The work -- mistakenly attributed to Rubens' followers -- surfaced at the auction by Jean-Marc Delvaux in Paris. The bidding, which ended with the sale to an unknown buyer, surpassed $380,000, surprising those who were ignorant of its true value, The Times of London reported Wednesday.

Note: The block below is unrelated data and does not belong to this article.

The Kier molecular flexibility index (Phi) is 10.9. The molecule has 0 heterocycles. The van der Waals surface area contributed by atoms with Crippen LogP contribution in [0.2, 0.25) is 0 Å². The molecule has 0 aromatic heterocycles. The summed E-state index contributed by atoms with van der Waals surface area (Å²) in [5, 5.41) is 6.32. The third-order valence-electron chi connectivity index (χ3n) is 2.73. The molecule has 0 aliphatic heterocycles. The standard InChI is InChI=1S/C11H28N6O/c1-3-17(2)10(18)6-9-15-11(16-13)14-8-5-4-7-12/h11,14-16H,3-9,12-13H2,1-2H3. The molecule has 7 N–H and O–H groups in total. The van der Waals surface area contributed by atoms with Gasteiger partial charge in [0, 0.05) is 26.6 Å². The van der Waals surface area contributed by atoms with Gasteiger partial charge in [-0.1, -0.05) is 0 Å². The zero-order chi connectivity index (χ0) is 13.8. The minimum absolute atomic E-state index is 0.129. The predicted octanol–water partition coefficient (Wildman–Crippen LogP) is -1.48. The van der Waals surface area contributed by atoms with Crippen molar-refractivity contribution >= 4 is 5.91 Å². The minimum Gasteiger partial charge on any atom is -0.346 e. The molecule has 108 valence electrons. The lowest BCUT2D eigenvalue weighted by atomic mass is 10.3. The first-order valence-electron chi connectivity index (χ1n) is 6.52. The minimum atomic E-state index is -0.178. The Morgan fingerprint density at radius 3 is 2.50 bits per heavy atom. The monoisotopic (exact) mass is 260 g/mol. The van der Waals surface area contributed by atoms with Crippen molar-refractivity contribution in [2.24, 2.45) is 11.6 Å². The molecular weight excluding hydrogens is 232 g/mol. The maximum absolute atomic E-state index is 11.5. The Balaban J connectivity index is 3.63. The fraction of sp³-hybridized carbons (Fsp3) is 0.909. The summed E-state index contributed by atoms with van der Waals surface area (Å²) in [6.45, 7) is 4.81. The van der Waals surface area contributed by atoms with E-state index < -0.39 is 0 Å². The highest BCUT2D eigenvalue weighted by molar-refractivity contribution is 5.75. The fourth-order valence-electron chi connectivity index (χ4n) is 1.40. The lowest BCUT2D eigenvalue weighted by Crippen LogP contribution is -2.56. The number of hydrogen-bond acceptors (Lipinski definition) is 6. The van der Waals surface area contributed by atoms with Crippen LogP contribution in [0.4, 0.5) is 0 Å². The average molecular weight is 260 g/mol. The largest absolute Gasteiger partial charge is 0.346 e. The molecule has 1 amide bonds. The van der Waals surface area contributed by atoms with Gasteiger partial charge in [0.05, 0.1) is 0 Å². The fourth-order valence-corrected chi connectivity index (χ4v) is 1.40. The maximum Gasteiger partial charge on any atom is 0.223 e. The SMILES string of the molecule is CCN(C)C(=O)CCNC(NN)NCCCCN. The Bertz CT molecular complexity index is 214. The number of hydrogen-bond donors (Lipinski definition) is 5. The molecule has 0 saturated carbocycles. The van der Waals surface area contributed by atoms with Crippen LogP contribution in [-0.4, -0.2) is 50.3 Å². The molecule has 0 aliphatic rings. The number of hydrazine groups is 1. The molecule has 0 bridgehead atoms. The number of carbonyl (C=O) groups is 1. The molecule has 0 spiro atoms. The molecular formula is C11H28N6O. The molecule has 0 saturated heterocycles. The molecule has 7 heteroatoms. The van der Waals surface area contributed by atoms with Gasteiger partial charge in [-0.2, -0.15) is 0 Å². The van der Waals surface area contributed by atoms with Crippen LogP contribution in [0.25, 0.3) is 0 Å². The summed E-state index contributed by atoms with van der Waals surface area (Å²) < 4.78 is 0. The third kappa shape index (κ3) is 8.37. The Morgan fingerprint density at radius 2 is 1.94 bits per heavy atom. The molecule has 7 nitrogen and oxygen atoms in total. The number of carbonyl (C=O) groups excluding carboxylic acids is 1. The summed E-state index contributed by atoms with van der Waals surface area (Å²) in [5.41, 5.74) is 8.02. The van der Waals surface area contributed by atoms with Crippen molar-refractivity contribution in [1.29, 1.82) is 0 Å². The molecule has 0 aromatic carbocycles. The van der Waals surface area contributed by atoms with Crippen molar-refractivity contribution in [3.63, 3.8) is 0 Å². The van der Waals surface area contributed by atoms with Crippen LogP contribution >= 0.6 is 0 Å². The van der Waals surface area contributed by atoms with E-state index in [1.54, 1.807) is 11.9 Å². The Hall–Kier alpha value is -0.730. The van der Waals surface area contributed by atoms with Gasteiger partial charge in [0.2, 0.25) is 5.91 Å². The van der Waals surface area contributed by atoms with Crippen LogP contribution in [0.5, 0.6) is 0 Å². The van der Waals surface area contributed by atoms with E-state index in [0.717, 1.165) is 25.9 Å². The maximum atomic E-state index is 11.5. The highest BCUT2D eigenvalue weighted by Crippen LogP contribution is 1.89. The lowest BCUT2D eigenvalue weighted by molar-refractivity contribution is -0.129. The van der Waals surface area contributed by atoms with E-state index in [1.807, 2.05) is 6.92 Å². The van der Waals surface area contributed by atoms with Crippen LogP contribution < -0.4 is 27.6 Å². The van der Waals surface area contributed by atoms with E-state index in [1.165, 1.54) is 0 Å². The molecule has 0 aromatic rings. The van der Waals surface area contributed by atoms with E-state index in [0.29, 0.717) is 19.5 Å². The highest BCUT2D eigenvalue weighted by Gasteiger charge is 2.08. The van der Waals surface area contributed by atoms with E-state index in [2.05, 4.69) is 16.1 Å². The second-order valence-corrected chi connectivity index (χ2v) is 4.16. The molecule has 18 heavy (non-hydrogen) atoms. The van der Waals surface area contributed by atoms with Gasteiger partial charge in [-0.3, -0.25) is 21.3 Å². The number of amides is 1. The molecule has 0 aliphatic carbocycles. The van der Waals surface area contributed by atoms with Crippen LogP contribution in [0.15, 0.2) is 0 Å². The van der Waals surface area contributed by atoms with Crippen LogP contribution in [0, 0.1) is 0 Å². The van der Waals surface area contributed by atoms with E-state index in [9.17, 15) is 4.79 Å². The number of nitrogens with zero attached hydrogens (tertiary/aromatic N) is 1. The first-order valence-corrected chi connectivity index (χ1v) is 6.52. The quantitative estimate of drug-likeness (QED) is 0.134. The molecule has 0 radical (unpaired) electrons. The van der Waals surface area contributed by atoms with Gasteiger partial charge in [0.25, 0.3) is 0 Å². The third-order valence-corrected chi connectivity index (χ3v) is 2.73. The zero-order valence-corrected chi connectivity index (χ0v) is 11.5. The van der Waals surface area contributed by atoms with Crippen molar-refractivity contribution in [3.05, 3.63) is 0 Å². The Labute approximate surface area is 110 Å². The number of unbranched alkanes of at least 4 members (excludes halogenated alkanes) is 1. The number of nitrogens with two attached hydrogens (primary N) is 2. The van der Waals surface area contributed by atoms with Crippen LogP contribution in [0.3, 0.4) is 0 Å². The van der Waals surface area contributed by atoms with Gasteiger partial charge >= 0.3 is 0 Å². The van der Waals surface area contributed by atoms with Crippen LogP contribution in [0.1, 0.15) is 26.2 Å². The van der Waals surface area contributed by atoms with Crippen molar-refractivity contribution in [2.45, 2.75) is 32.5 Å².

Rubens' "The Massacre of the Innocents," for example, old for some $91 million, the newspaper noted.
"It represents Rubens's earliest known hunt scene, which became one of the great themes of his painting career," David Jaffe, the senior curator of Flemish paintings at London's National Gallery, told The Times.
It was not known how much the Getty paid for the masterpiece, which goes on public display this week.
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